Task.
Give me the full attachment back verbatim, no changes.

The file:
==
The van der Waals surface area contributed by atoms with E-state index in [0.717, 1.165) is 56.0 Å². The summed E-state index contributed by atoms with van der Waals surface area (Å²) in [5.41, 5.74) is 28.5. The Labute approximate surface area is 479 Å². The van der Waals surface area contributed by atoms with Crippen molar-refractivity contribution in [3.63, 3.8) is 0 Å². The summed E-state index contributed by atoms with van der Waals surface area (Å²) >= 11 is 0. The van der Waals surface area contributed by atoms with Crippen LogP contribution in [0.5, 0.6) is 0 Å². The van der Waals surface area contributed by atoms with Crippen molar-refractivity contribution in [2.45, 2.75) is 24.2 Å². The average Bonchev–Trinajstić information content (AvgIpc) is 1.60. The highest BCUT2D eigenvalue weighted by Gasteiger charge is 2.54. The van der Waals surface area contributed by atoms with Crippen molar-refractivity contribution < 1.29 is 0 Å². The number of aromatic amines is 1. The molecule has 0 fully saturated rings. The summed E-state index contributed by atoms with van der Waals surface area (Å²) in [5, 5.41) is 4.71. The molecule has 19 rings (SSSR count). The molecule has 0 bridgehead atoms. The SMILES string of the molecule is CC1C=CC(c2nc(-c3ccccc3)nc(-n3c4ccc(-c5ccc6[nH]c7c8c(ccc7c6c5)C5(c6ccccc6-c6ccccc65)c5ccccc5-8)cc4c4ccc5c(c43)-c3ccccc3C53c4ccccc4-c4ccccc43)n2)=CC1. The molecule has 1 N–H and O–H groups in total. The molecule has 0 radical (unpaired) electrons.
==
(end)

The van der Waals surface area contributed by atoms with E-state index in [0.717, 1.165) is 56.0 Å². The summed E-state index contributed by atoms with van der Waals surface area (Å²) in [5.41, 5.74) is 28.5. The Labute approximate surface area is 479 Å². The van der Waals surface area contributed by atoms with Crippen molar-refractivity contribution in [3.63, 3.8) is 0 Å². The summed E-state index contributed by atoms with van der Waals surface area (Å²) >= 11 is 0. The van der Waals surface area contributed by atoms with Crippen LogP contribution in [0.5, 0.6) is 0 Å². The van der Waals surface area contributed by atoms with Crippen molar-refractivity contribution in [2.45, 2.75) is 24.2 Å². The average Bonchev–Trinajstić information content (AvgIpc) is 1.60. The highest BCUT2D eigenvalue weighted by Gasteiger charge is 2.54. The van der Waals surface area contributed by atoms with Crippen molar-refractivity contribution < 1.29 is 0 Å². The number of aromatic amines is 1. The molecule has 0 fully saturated rings. The summed E-state index contributed by atoms with van der Waals surface area (Å²) in [5, 5.41) is 4.71. The molecule has 19 rings (SSSR count). The molecule has 0 bridgehead atoms. The SMILES string of the molecule is CC1C=CC(c2nc(-c3ccccc3)nc(-n3c4ccc(-c5ccc6[nH]c7c8c(ccc7c6c5)C5(c6ccccc6-c6ccccc65)c5ccccc5-8)cc4c4ccc5c(c43)-c3ccccc3C53c4ccccc4-c4ccccc43)n2)=CC1. The molecule has 1 N–H and O–H groups in total. The molecule has 0 radical (unpaired) electrons.